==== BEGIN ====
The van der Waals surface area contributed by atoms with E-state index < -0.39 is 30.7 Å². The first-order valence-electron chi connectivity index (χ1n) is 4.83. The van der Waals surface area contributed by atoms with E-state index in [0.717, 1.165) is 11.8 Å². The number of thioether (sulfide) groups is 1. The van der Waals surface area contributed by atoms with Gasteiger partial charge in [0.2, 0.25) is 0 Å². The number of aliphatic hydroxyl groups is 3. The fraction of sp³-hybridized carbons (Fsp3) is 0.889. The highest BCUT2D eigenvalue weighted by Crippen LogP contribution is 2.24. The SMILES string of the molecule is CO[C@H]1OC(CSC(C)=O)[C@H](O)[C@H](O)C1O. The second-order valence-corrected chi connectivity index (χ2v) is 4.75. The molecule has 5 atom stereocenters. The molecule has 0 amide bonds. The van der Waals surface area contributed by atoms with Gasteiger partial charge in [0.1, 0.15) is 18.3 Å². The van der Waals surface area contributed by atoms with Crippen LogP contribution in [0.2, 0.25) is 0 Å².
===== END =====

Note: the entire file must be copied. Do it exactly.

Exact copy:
The van der Waals surface area contributed by atoms with E-state index < -0.39 is 30.7 Å². The first-order valence-electron chi connectivity index (χ1n) is 4.83. The van der Waals surface area contributed by atoms with E-state index in [0.717, 1.165) is 11.8 Å². The number of thioether (sulfide) groups is 1. The van der Waals surface area contributed by atoms with Gasteiger partial charge in [0.2, 0.25) is 0 Å². The number of aliphatic hydroxyl groups is 3. The fraction of sp³-hybridized carbons (Fsp3) is 0.889. The highest BCUT2D eigenvalue weighted by Crippen LogP contribution is 2.24. The SMILES string of the molecule is CO[C@H]1OC(CSC(C)=O)[C@H](O)[C@H](O)C1O. The second-order valence-corrected chi connectivity index (χ2v) is 4.75. The molecule has 5 atom stereocenters. The molecule has 0 amide bonds. The van der Waals surface area contributed by atoms with Gasteiger partial charge in [0.1, 0.15) is 18.3 Å². The van der Waals surface area contributed by atoms with Crippen LogP contribution in [0.2, 0.25) is 0 Å².